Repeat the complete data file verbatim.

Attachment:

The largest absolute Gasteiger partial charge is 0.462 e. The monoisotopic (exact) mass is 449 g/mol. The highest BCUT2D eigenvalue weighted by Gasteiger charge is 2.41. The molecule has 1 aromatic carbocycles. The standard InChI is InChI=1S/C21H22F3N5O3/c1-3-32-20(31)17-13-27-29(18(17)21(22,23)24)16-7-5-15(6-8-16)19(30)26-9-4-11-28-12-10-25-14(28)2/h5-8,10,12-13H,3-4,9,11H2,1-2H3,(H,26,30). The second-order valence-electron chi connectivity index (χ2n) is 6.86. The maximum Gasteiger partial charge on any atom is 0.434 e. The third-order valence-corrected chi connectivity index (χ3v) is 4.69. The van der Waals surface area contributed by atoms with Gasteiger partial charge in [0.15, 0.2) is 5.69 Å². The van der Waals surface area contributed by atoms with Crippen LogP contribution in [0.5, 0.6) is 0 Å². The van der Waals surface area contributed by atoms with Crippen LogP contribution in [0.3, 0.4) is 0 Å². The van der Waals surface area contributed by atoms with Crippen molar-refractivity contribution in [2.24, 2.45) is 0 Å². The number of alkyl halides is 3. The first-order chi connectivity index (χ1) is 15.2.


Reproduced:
The largest absolute Gasteiger partial charge is 0.462 e. The monoisotopic (exact) mass is 449 g/mol. The highest BCUT2D eigenvalue weighted by Gasteiger charge is 2.41. The molecule has 1 aromatic carbocycles. The standard InChI is InChI=1S/C21H22F3N5O3/c1-3-32-20(31)17-13-27-29(18(17)21(22,23)24)16-7-5-15(6-8-16)19(30)26-9-4-11-28-12-10-25-14(28)2/h5-8,10,12-13H,3-4,9,11H2,1-2H3,(H,26,30). The second-order valence-electron chi connectivity index (χ2n) is 6.86. The maximum Gasteiger partial charge on any atom is 0.434 e. The third-order valence-corrected chi connectivity index (χ3v) is 4.69. The van der Waals surface area contributed by atoms with Gasteiger partial charge in [0.15, 0.2) is 5.69 Å². The van der Waals surface area contributed by atoms with Crippen LogP contribution in [0.5, 0.6) is 0 Å². The van der Waals surface area contributed by atoms with Crippen LogP contribution in [0.3, 0.4) is 0 Å². The van der Waals surface area contributed by atoms with Crippen molar-refractivity contribution in [2.24, 2.45) is 0 Å². The number of alkyl halides is 3. The first-order chi connectivity index (χ1) is 15.2.